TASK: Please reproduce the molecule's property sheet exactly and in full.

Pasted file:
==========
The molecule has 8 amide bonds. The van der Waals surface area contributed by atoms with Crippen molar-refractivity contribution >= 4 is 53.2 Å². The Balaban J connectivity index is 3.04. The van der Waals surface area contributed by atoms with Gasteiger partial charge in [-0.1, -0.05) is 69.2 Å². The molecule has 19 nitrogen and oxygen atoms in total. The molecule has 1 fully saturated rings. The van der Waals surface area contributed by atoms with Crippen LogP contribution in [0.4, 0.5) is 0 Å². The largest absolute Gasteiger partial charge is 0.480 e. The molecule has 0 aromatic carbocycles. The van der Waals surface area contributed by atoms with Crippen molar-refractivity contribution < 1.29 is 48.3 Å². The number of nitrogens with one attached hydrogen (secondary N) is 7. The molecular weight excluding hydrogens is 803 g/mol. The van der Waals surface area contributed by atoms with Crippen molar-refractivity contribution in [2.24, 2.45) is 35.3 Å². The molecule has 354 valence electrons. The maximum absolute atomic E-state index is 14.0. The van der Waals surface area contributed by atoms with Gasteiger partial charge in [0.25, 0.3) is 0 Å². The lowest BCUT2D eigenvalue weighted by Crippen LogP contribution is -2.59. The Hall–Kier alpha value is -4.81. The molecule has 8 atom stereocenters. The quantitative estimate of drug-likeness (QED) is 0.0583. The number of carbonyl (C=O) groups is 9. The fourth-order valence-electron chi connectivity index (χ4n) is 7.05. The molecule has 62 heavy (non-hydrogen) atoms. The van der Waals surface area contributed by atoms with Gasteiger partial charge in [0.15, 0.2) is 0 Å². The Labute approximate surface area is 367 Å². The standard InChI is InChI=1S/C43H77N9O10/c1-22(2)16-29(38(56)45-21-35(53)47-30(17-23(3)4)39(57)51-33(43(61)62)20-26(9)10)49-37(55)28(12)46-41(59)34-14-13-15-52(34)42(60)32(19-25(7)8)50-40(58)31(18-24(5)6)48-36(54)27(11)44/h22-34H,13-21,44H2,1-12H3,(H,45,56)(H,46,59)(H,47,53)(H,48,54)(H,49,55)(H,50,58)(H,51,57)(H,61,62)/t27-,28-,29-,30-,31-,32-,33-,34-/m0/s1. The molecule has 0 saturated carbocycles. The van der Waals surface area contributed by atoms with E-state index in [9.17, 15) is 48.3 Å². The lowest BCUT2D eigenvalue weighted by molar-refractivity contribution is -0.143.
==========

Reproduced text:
The molecule has 8 amide bonds. The van der Waals surface area contributed by atoms with Crippen molar-refractivity contribution >= 4 is 53.2 Å². The Balaban J connectivity index is 3.04. The van der Waals surface area contributed by atoms with Gasteiger partial charge in [-0.1, -0.05) is 69.2 Å². The molecule has 19 nitrogen and oxygen atoms in total. The molecule has 1 fully saturated rings. The van der Waals surface area contributed by atoms with Crippen LogP contribution in [0.4, 0.5) is 0 Å². The largest absolute Gasteiger partial charge is 0.480 e. The molecule has 0 aromatic carbocycles. The van der Waals surface area contributed by atoms with Crippen molar-refractivity contribution < 1.29 is 48.3 Å². The number of nitrogens with one attached hydrogen (secondary N) is 7. The molecular weight excluding hydrogens is 803 g/mol. The van der Waals surface area contributed by atoms with Crippen molar-refractivity contribution in [2.24, 2.45) is 35.3 Å². The molecule has 354 valence electrons. The maximum absolute atomic E-state index is 14.0. The van der Waals surface area contributed by atoms with Gasteiger partial charge in [0.25, 0.3) is 0 Å². The lowest BCUT2D eigenvalue weighted by Crippen LogP contribution is -2.59. The Hall–Kier alpha value is -4.81. The molecule has 8 atom stereocenters. The quantitative estimate of drug-likeness (QED) is 0.0583. The number of carbonyl (C=O) groups is 9. The fourth-order valence-electron chi connectivity index (χ4n) is 7.05. The molecule has 62 heavy (non-hydrogen) atoms. The van der Waals surface area contributed by atoms with Gasteiger partial charge in [0.15, 0.2) is 0 Å². The Labute approximate surface area is 367 Å². The standard InChI is InChI=1S/C43H77N9O10/c1-22(2)16-29(38(56)45-21-35(53)47-30(17-23(3)4)39(57)51-33(43(61)62)20-26(9)10)49-37(55)28(12)46-41(59)34-14-13-15-52(34)42(60)32(19-25(7)8)50-40(58)31(18-24(5)6)48-36(54)27(11)44/h22-34H,13-21,44H2,1-12H3,(H,45,56)(H,46,59)(H,47,53)(H,48,54)(H,49,55)(H,50,58)(H,51,57)(H,61,62)/t27-,28-,29-,30-,31-,32-,33-,34-/m0/s1. The molecule has 0 saturated carbocycles. The van der Waals surface area contributed by atoms with E-state index in [9.17, 15) is 48.3 Å². The lowest BCUT2D eigenvalue weighted by molar-refractivity contribution is -0.143.